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Apollo completes its $5B acquisition of Verizon Media, now known as Yahoo

·3-min read

Private equity firm Apollo Global Management this morning announced that it has completed its acquisition of Yahoo (formerly known as Verizon Media Group, itself formerly known as Oath) from Verizon. The deal is worth $5 billion, with $4.25 billion in cash, plus preferred interests of $750 million. Verizon will be retaining 10% of the newly rebranded company.

“This is a new era for Yahoo,” Yahoo CEO (and former VZM head) Guru Gowrappan said in a release tied to the news. “The close of the deal heralds an exciting time of renewed opportunity for us as a standalone entity. We anticipate that the coming months and years will bring fresh growth and innovation for Yahoo as a business and a brand, and we look forward to creating that future with our new partners.”

There have been reports that Gowrappan might not stay on as CEO of Yahoo for the long term now that the deal has closed; for now he's still at the helm.

In addition to its titular Yahoo properties (Mail, Sports, Finance, et al.), the group includes us, TechCrunch; AOL; Engadget; and interactive media brand, RYOT. All told, the umbrella brand encompasses around 900 million monthly active users globally and is currently the third-largest internet property, per Apollo’s figures.

The deal puts to a close a years-long effort by Verizon to make a comprehensive move into online media, specifically around adtech, which ultimately proved to be too costly, mostly unprofitable and, finally, not core enough to the telco's bigger growth strategy.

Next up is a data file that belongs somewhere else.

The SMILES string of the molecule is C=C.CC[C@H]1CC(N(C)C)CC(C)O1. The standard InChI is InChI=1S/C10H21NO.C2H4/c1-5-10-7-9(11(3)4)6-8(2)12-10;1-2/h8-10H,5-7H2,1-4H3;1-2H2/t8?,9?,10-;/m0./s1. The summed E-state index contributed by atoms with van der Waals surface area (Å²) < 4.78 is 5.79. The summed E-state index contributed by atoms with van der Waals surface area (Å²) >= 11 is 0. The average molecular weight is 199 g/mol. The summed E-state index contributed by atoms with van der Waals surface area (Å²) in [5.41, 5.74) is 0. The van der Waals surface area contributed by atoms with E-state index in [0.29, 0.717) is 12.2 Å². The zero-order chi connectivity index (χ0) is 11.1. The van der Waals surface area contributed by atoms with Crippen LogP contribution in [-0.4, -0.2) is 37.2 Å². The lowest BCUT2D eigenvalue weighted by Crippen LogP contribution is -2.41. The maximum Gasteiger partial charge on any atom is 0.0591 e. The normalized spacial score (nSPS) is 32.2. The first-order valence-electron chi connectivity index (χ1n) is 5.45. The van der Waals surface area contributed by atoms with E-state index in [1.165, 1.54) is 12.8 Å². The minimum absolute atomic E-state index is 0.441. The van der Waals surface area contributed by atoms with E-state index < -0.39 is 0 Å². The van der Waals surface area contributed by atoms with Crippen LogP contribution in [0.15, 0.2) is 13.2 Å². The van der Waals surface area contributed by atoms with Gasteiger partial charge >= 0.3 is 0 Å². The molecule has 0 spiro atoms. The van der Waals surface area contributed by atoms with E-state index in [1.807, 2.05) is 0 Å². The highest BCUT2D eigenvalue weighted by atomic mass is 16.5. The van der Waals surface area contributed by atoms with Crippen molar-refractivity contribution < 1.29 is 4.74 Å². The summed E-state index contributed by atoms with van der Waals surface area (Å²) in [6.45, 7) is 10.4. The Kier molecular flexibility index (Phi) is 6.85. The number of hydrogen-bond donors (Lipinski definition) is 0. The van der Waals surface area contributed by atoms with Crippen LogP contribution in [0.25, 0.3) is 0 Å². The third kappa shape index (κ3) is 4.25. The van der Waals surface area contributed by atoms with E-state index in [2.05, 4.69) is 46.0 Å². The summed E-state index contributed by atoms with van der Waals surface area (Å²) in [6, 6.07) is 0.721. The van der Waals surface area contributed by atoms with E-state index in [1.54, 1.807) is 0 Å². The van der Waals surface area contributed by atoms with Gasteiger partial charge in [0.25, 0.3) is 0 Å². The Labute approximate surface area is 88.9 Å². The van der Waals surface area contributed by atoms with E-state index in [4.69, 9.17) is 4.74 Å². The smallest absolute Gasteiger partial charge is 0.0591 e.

The news comes during a tumultuous time for online media, amid increasing industry-wide consolidation, many felt within Verizon Media. Verizon acquired AOL in 2015 for $4.4 billion, followed by buying Yahoo for $4.5 billion two years later, combining the two legacy media properties into a combined group named Oath. At the end of 2018, Oath wrote down $4.6 billion, following the merger.

It's not clear how a new owner will steer that large ship differently, but one strategy -- standard practice for PE firms -- could involve Apollo selling off parts of the business or rationalizing it in other ways.

However, for its part, Apollo has promised to continue investing in the newly acquired proprieties, and it has secured all jobs at the time of handover for at least an initial period. The bigger firm of Apollo has a massive set of TMT, holdings so it will be interesting to see how and if it leverages that, too.

“We look forward to partnering with Yahoo's talented employee base to build on the company's strong momentum and position the new Yahoo for long-term success as a standalone consumer internet and digital media leader,” Apollo Partner Reed Rayman said in the release. “We couldn’t be more excited about this next chapter for Yahoo as we look to invest in growth across the business, including accelerating its customer-first offerings and commerce capabilities, expanding its reach and enhancing the daily user experience.”

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